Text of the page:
|Montreal, October 12, 2002 / No 111|
by Ralph Maddocks
During the protracted period prior to our Prime Minister's actual departure from office much ink will flow, and many words will be spoken, as people try to assess Mr Chrétien's legacy. Depending upon the political stripe of the commentator the legacy will be portrayed in positive or negative terms and a truly balanced view will be possible only, to employ that felicitous phrase from Hamlet's soliloquy (Hamlet Act III Scene I), ...When we have shuffled off this mortal coil ...
Thinking about this, I was tempted to submit a simple blank sheet of paper
bearing the headline "Mr Chrétien's Legacy." An idea which I thought
had considerable merit because it would seem to encapsulate reality quite
succinctly. However space is limited so I will try to highlight just a
few of the achievements of the last nine years of Mr Chrétien's
When they are about to leave office all politicians have one thing in common: their egos propel them into making some kind of indelible mark in the annals of their country. This maniacal desire to feature themselves prominently in the history books is apparently uncontrollable. Another thing they all do is to travel widely, at the impoverished taxpayers' expense of course, visiting countries that they probably have never heard of before in order to make self aggrandizing statements before audiences who, not knowing them as well as their constituents, are likely to be much impressed. This is also an occasion to offer more of their impoverished taxpayers' money to their hosts, an offer which is invariably and greedily accepted as it wends its way into some numbered Swiss bank account.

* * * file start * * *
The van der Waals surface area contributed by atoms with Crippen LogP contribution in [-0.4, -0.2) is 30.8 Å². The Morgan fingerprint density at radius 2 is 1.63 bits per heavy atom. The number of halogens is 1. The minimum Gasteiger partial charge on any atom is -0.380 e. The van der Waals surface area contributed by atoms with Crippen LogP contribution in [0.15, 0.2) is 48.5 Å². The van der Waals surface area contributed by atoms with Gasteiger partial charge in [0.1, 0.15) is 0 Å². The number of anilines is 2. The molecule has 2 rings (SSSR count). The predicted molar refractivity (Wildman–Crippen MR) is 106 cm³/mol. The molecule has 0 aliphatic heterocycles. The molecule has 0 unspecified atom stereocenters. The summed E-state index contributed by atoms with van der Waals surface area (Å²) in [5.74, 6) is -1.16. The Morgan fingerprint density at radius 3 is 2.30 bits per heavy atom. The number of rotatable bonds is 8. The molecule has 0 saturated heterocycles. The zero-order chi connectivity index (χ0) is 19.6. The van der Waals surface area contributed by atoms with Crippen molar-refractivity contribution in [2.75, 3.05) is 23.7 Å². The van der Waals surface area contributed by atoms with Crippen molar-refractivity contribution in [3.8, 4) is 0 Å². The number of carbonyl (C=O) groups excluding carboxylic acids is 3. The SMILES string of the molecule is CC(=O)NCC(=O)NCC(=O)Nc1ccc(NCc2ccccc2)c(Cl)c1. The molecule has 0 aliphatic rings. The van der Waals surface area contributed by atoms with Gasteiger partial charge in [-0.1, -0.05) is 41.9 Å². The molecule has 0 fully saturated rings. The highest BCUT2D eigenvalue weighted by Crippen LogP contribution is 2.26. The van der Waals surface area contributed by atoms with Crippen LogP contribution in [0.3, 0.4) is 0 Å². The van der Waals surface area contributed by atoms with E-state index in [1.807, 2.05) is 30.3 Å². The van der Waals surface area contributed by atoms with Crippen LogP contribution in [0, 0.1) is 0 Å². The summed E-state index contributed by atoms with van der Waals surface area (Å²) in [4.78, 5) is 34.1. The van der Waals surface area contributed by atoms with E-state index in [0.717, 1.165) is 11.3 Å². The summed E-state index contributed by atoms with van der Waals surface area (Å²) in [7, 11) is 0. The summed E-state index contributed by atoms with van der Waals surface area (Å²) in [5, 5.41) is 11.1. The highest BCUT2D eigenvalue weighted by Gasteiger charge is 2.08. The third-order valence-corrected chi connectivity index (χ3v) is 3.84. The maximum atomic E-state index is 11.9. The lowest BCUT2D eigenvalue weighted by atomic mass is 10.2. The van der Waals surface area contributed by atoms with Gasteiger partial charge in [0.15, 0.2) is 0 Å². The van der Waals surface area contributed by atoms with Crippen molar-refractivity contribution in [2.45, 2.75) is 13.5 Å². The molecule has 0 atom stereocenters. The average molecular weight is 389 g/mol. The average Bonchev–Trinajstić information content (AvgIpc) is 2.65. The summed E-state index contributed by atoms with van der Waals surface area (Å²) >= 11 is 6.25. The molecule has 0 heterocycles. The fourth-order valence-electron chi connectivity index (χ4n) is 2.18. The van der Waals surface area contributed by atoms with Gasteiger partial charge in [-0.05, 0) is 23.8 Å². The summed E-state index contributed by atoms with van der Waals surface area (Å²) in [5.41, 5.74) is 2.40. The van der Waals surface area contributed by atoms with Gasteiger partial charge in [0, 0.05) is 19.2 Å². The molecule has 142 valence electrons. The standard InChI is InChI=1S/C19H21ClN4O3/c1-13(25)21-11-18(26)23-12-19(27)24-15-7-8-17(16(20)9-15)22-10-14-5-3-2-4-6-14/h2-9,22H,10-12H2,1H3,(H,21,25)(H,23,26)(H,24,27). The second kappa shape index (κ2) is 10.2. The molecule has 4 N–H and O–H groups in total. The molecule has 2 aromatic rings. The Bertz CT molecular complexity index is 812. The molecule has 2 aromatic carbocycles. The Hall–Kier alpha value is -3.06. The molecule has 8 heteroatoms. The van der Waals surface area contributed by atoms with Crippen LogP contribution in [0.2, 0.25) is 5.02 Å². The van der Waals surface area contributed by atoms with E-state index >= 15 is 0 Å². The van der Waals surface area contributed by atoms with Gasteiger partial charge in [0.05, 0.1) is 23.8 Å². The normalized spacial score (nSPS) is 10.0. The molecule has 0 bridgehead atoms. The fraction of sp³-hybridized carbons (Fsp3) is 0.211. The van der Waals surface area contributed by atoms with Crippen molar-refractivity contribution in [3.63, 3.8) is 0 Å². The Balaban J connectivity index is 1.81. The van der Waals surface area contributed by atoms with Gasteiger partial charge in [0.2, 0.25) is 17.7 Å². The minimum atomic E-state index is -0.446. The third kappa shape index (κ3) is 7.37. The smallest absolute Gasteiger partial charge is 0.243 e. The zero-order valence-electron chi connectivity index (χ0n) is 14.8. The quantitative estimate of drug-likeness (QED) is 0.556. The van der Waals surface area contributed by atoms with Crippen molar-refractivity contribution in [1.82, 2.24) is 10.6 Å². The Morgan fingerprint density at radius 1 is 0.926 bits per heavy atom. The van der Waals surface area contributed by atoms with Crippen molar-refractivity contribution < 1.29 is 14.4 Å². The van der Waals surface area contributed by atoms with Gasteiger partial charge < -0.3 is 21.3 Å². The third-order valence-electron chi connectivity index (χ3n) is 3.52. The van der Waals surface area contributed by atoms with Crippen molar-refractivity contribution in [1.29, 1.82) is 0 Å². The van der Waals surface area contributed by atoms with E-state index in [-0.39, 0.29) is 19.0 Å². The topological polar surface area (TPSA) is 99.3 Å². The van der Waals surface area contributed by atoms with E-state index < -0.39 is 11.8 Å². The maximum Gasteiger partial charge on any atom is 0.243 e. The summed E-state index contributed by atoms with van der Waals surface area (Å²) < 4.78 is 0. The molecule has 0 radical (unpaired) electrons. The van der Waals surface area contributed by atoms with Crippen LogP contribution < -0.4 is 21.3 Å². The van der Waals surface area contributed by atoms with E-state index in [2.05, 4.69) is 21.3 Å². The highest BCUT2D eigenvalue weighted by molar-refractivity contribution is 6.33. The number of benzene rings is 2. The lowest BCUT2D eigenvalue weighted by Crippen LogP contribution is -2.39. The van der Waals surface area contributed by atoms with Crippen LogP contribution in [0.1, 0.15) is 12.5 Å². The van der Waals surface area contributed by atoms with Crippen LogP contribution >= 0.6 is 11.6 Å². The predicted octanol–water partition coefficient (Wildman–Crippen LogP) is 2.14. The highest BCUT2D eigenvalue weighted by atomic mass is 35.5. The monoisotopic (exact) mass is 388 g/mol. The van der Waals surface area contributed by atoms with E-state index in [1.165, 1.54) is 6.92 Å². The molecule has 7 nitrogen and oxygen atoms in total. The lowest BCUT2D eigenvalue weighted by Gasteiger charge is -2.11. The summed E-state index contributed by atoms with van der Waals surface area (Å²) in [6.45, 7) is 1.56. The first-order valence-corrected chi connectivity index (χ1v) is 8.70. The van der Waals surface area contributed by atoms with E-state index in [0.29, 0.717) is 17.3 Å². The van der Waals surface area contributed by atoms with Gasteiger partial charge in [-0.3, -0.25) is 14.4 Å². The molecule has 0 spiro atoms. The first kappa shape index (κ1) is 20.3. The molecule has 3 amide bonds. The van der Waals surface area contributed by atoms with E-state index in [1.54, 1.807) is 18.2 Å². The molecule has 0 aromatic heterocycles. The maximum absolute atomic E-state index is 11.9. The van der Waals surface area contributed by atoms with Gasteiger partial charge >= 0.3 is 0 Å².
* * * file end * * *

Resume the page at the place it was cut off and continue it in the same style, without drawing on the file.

In this particular case we have seen our future ex-Prime Minister visiting Africa offering Canadian taxpayers' money to alleviate the poverty which he blames – quite erroneously – for the terrorism of this world. This display of magnanimity is greeted with the plaudits of those countries' politicians whose economic policies are largely responsible for the aforesaid poverty. With a little luck, given the lengthy period ahead before the actual retirement, they may be able to engineer another visit before their benefactor makes his final exit from the political stage.
Another activity much loved by soon-to-be-retired politicians is to accept as many awards as possible within the time available. Our future ex-Prime Minister received one in New York at the beginning of October. It was called the "Statesman-of-the-Year" award. For a man who tries to portray himself as a Canadian nationalist, it was amusing to note that the award, made of crystal, depicts an eagle grasping a globe in its talons. Now just who is it that has an eagle as its national symbol?
Something retiring leaders also like to do is to make promises about government spending which they are unlikely to have to keep, thereby embarrassing their successors. It was interesting to note that, under opposition questioning about his intended spending laid out in the latest throne speech, the PM remarked, "I am such a big spender that I have led a government that has turned 30 years of continuous deficits into five balanced budgets in a row." A tacit admission that his party was responsible for the production of at least half of those deficits.
Pondering how to make my own assessment of our future ex-Prime Minister's accomplishments, I thought that perhaps I would do well to try to compare a few of the actual results to some of the promises made in the Red Book waved so triumphantly before us in 1993. What a document it was too. Entitled "Creating Opportunity" it was full of grandiose statements about the need to change direction and restore hope in our future. It spoke of replacing "... the GST and mandating an all-party House of Commons Finance Committee to consult with Canadians and with all provincial governments, and recommend a fair workable replacement for the GST." The faithful and naive are waiting still.